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Written by: Alan R. Cohen, Alan Freedland, Adam Sztykiel and Todd Philips

Directed by: Todd Philips

Starring: Robert Downey Jr., Zack Galifianakis, Michelle Monaghan

Watching Due Date serves as a reminder that director Todd Philips’ The Hangover (2009) was probably a stroke of amazing good fortune. That film was a remarkably sharp and refreshing comedy. Due Date is a weak attempt to cash in on the success of The Hangover, and is much more in-line with some of Philips’ other films School For Scoundrels (2006), Old School (2003) and Road Trip (2000), which were juvenile and based on a small plot-point stretched much too far.

Due Date tells the story of Peter (Robert Downey Jr.), a handsome, sarcastic business man stuck with a short, chubby, desperate fool named Ethan (Zack Galifianakis) as they drive across the country to get home. Sound familiar? With Due Date its as though Philips makes a retelling of Planes, Trains and Automobiles (1987) but leaves out any trace of what made that film great. Downey Jr. phones it in as he more-or-less plays himself. Galifianakis doesn’t really get much of a chance to do anything very funny because his character is so ridiculous. What made his character in The Hangover such a revelation was the desperation and isolation lurking beneath  the surface of a socially inept buffoon. Here, the character of Ethan Tremblay is so absurd and wacky that he only ever feels like a character created to be irritating in a movie. Ethan could never exist in the real world, and Galifianakis’ attempts to infuse the character with some humanity fall short, a result of the poor material he has to work with.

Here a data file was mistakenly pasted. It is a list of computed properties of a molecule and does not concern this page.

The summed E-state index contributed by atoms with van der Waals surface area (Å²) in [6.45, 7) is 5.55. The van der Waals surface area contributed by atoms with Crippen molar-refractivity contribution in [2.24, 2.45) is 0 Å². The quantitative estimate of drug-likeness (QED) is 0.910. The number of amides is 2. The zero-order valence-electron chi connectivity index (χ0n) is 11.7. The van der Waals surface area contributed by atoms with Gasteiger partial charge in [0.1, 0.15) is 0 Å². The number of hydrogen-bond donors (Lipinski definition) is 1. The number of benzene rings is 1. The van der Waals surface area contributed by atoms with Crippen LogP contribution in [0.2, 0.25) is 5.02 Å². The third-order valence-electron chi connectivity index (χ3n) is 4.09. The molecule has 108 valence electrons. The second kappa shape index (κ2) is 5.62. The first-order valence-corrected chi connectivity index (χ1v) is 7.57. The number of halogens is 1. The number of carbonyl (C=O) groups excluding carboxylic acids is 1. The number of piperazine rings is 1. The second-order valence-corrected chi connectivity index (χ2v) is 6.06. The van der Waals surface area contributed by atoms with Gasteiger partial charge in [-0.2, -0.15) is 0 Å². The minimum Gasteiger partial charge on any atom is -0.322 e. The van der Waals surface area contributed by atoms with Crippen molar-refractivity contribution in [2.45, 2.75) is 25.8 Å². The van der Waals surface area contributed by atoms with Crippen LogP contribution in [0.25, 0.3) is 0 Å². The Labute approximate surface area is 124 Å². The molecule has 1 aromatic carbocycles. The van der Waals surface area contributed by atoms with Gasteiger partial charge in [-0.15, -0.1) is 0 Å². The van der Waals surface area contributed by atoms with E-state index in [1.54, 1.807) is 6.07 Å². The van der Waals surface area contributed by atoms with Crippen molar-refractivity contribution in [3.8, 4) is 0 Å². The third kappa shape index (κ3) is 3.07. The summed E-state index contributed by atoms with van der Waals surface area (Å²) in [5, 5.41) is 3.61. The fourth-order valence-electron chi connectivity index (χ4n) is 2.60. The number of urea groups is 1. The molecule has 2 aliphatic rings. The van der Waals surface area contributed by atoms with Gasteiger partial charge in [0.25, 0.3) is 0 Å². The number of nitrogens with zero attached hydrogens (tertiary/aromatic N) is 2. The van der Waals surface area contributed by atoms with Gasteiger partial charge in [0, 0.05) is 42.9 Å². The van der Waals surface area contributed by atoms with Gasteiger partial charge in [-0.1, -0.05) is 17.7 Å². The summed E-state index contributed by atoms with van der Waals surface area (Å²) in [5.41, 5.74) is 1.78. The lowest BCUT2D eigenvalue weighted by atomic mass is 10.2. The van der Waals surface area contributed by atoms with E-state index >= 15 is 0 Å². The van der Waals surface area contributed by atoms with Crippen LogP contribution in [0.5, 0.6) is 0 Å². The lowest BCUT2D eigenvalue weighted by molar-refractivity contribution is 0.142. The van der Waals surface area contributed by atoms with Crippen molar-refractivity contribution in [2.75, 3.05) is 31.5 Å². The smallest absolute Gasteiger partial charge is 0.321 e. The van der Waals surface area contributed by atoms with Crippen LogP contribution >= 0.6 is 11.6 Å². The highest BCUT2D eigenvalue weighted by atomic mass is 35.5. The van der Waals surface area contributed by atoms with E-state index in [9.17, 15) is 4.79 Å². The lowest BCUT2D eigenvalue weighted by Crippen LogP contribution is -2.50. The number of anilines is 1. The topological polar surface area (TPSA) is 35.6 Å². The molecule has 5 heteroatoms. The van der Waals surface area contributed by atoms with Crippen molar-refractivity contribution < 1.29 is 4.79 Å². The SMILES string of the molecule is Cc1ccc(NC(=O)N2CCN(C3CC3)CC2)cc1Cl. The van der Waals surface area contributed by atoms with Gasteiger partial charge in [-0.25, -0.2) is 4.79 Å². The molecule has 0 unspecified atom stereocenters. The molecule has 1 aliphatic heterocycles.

Philips misses every opportunity to tell a beautiful story by over-inflating every scenario and going too far out of the way for a lame joke. The trip across America is composed of short vignettes involving very thin set-ups followed by over-wrought punchlines. There are cameos by Juliette Lewis, Danny McBride, The RZA and others, but they all feel like the characters only exist for “hey it’s — !” value. Philips goes out of his way to suggest that Peter’s wife is having an affair, but then just sort of abandons that plot thread after a while. There is one of the most absurd (not to mention pointless) pot-smoking scenes I’ve ever seen in a film. The music is so blocky and obvious that there are times it feels as though Due Date‘s soundtrack was compiled by a high school theatre student.

As I watched Due Date I found myself wondering, over and over, why such high caliber talent are attached to such a mediocre film. Throughout the film, Philips winks at myriad other, better, films and one gets the sense that Philips has no idea what makes those movies so wonderful. I don’t think Philips even knows why The Hangover was so good, as he forgoes the humanity and heart in favour of dragged-out premises and dull gags.

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